Moving to a new town was not on Hattie’s to-do list for the summer.
Her arrival in Applewood brings nothing but strange things to her doorstep. A bendable boy guards an abandoned orchard. A cactus gives her a bullet. A monster made of oil stalks those around her.
And nobody can see them but her.
When traveling consultants show up on her doorstep, a chance encounter with the boy named Jack forces them to confront the monsters and their intertwined fates. Worse yet, the lives of the people she loves now hang by a thread.
When her world collides with another, Hattie must make a choice: save herself or save her parents.
Perceiver is the first book in The Perceiver Trilogy, a YA fantasy series with magical creatures and grand adventures.
I received this book for free from the author via BookSirens. All comments and opinions are entirely my own and this review is voluntary.
“Applewood looked nice in the way that meant that everything interesting happened elsewhere.”
In this Alice-in-Wonderland-meets-The-Wizard-of-Oz-esque book, Hattie’s life is abruptly changed when a strange man steals her parents’ “selves” and she follows the man into the world of Tsava in a desperate attempt to get them back. But she gets more than she bargained for as she jumps down the fountain connecting her world to theirs, and the strangest things begin to happen before her very eyes.
This book is a lot. Very, very strong Alice in Wonderland vibes that both hook you into the story, but also baffle you with it. It’s exciting and fast paced and the prose used to describe things is whimsical and captivating. But I’m so torn on how to feel upon finishing it.
I loved the storyline, I’m invested in the characters’ lives, and the world of Tsava is the first world I’ve ever encountered similar to Alice’s Wonderland, which I really loved. However, I feel incredibly disrespected as a reader and I think that is because the author didn’t know if the book was middle grade or young adult. I can tell you now, that it has been incorrectly marketed as young adult. This story, as it is now, is a middle grade story with YA content. To be appropriately YA, a LOT should’ve been changed.
The primary reason that I feel disrespected and why the incorrect audience mistake matters so much, is because of how the author treated the reader. Hattie, first of all, is 12-years-old. There are very few young adult novels that feature 12-year-olds that remain 12 through the entire book. But I feel like the author thought the mild cursing, spooks, and graphic content towards the end made it ineligible to be middle grade and therefore just called it YA without bringing the rest of the content up to YA standards. And what I’m specifically referring to is the fact that we, as readers, are treated 12. There’s a quote at the end of the book that completely summarizes the entirety of Perceiver:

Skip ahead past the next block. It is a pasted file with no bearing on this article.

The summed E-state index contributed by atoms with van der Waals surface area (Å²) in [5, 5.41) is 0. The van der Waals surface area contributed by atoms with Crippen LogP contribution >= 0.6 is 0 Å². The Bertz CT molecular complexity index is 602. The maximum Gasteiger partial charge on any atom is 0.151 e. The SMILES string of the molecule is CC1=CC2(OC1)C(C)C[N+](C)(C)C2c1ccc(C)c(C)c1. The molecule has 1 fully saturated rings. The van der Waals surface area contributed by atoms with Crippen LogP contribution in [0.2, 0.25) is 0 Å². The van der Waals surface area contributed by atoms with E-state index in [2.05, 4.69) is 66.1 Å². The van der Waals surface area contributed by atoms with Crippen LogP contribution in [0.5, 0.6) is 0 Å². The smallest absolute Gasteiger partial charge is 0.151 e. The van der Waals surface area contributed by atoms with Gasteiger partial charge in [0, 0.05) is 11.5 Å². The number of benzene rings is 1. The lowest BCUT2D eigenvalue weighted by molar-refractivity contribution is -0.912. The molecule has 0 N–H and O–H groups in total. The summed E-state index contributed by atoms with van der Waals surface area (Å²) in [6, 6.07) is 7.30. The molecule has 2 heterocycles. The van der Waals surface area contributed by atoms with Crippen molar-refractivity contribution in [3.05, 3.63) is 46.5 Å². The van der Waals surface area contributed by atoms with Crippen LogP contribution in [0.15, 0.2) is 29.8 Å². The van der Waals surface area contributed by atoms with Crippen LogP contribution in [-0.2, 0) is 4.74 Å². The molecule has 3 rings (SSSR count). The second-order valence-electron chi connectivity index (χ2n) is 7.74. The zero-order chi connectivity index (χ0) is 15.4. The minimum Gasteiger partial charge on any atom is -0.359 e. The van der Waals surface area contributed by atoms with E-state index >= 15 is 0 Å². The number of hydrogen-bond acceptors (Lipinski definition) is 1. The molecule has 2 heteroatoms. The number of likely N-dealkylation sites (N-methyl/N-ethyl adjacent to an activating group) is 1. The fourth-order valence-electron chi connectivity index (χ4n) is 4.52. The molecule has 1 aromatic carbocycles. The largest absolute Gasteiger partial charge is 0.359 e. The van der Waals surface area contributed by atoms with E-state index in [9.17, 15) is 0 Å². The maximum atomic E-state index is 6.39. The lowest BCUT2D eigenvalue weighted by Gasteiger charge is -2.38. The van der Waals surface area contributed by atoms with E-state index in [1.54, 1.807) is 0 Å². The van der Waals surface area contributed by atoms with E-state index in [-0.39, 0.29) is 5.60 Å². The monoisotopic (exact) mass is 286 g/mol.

“‘Those are excellent questions,’ Limn said. ‘And I won’t answer them. The end.'”
That is an actual quote in the last chapter and I’ve never been so upset as a reader before. I just spent the better part of my week investing my very rare, spare time into this book, and the author ended the book with that attitude. The world of Tsava is so, so weird and unique, in a good way. And this world could have been so enthralling and captivating, but it just ended up being frustrating. Hattie would ask the very questions that I was asking or the author would ask a new question for me, and then completely change the subject with no answers to anything. And then, I love cliffhangers y’all (you know this!), she presented a brand new question in the last few paragraphs of the last chapter and ended the book. There are good cliffhangers, and there are poorly written cliffhangers, and that one breaks so many rules especially since we no longer trust the author to give us any answers at all.
This isn’t a book that I would have DNF’d, because I was so captivated. I was hooked from the very first page and I loved Hattie, I loved Jack, I loved Limn, I loved so much of this book. But I can’t tell you anything about this world. I can’t describe to you what happened. I have no earthly idea what I just read, because none of the important questions were answered and I’m stuck wondering if book two will even be worth reading because the author gave me no hope that she even has answers for how things work in her own world. For middle grade, that is somewhat acceptable–to an extent. For YA, this is unacceptable. YA readers expect incredible story worlds that are fleshed out, like the works of London Shah, Joan He, Marissa Meyers, and so many others that have captivated lovers of YA. This just disrespected my time, and my immediate love for Hattie. I was hooked and promised so many things, and then left with nothing more than I started with. I’ve never felt like this after reading a book.
I want to say that I’m still dedicated enough to Hattie and Tsava to read the next book, but my fear is that it will leave me even more confused. I’ll just have to see what my decision will be once it releases, though, if I had it in my hands right now, I’d be reading it the rest of the afternoon. This is why I have no idea what to rate this book, so I’m gonna say 2.5 stars but 3 on sites that don’t accept halves.